For strong and durable black sea bass rods, I find that Penn’s Rampage Jigging series, specifically the 6-foot, 6-inch 30- to 80-pound, and the slightly beefier 6-foot, 2-inch 50- to 100-pound sticks, are affordable and stand up to the everyday rigors of working the sticky structure where sea bass tend to reside. These fiberglass/graphite composite rods endure dragging 12-ounce sinkers on the bottom while working with triple hook rigs that can haul up 12 to 15 pounds of angry sea bass all going in different directions to escape the icy brine of your cooler. The Penn Rampage rods are also equipped with a soft rubber notched gimbal cap that is easy on your lower extremities when not wearing a fighting belt, along with a trigger grip reel seat that gives your hand some additional purchase when working the rod in rough or wet conditions. I have seen more than one outfit slip overboard courtesy of a strike when the angler least expected it. OceanMax also offers some great fiberglass composite jigging/bottom rods, and I have a few of these in the 6- to 6-1/2-foot range. I usually limit the max rod lengths on my 228 EdgeWater to 6-1/2 feet, since anything longer will typically whack into something hard, like my extended T-top railing, overhead rocket launcher, antennas, cockpit lighting, etc. If you have a boat with a wide open cockpit or no overhead obstructions, you can put the 7-foot or longer sticks to better use.
At the terminal tackle end, simple is always a good idea. I usually tie my own from a tag end bulk spool of 40- or 50-pound mono. I cut off a 5-foot section of mono, tie in either two or three 6-inch long dropper loops and add a 3/0 or 4/0 bait saver or octopus hook that can be either looped or tied to the dropper with a simple Palomar knot. A perfection loop goes on the top end, while a basic overhand knot creates a loop at the bottom end to slip on a sinker. If your sinker gets snagged, the overhand knot will usually break free and save the rest of your rig. I connect this leader onto a 75-pound snap/swivel that is attached to my rod’s mono topshot and this allows for a quick change of the entire setup if the need arises. If you want to get creative, you can add swivels and squid teasers onto each hook, but be advised that when wreck fishing or working sticky bottom with a lot of snags, you will lose a bunch of rigs to the deep. If you have a limited tackle budget, learn to tie your own rigs and keep the hardware to a minimum.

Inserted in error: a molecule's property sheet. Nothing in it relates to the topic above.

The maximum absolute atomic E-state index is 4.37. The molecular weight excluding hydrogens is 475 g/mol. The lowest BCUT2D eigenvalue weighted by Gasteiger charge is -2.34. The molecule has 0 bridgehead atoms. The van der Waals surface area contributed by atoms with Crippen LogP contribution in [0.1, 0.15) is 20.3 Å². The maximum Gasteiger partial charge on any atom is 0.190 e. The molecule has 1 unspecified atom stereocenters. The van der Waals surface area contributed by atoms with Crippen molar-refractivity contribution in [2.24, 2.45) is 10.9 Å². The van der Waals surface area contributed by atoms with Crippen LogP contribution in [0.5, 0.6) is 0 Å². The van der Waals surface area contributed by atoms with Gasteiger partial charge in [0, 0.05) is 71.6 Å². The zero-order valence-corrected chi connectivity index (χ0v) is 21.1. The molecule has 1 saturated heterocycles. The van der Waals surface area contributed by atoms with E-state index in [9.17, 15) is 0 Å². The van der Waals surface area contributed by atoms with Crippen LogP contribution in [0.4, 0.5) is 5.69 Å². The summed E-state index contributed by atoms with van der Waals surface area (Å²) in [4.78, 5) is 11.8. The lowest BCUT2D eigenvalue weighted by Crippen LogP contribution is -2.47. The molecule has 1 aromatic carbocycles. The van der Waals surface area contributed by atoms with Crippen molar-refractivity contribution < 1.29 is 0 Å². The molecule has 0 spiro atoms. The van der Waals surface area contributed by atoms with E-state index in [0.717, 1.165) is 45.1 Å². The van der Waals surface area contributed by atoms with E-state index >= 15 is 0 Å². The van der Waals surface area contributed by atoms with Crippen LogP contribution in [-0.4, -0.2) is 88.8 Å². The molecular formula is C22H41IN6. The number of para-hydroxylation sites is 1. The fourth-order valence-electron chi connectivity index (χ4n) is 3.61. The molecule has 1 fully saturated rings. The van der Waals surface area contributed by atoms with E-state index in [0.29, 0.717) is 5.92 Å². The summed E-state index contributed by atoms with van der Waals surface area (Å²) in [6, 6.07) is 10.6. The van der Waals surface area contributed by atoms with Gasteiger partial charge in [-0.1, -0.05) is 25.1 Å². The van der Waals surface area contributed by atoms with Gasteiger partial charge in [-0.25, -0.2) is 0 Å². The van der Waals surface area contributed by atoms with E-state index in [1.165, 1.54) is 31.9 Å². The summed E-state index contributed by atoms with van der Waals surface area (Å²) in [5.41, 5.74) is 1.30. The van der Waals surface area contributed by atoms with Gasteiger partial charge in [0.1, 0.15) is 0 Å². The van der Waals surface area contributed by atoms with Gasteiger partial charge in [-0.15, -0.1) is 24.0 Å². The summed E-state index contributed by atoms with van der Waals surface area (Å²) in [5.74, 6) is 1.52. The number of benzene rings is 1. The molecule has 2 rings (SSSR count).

Preferred baits for sea bass include the two usual staples, fresh clams and squid. This is where baitsaver hooks can be useful, especially if the migration pattern of the sea bass in the fall includes swarms of big porgies. BSB also respond to spearing, sand eels, bay anchovies, snappers, etc. so if you have these baits in your freezer and don’t want to chill them out all winter long, put them to good use on your next wreck trip. It pays to match the hatch, so check out the stomach contents of the first sea bass brought up from the deep. If they are spitting up crabs or baby lobsters, treat these like gold, scoop them up and put them on a hook and send them back down—and be ready for an instant strike as soon as it hits the bottom. The largest sea bass that I have caught in the fall have been on diamond jigs just off the wreck edge and suspended 10 to 15 feet off the bottom. The past two seasons I have been snap-jigging some really large knot heads using a 1-1/2-ounce Spro jig with a Gulp minnow threaded on the hook. I have both a Penn 955 baitcaster and a Penn 4000 series spinning reel set up with 20-pound braid just for this purpose, and it is an effective technique for culling out the larger fish from the swarms of smaller BSB.
Yet another tool that will help promote the conservation of the smaller fish is a stainless steel ice pick, like the Shipmate manufactured by Lyman Metal Products in Norwalk, CT. I use this to pop the air bladder on fish coming up from the bottom in waters deeper than 90 feet. If you don’t puncture this balloon-like sack that protrudes from the mouth of the smaller BSB, they will have a tough time making it back down to the bottom and will likely die and/or be picked off by a predator like a gull or something from down under.
The fall fishery for black sea bass can be totally out of control; hit the right wreck at the right moment in the pre-winter migration. You’ll probably experience a bycatch of porgies and summer flounder too, since these three species usually travel together to the edge of the continental shelf. Be sure to stay in touch with your state’s seasonal closures and bag limits. Please respect the BSB resource, take only what you can use, release the smaller fish as carefully as possible to survive another day and watch the weather, as fishing offshore in the fall is not without its perils. Be safe out there.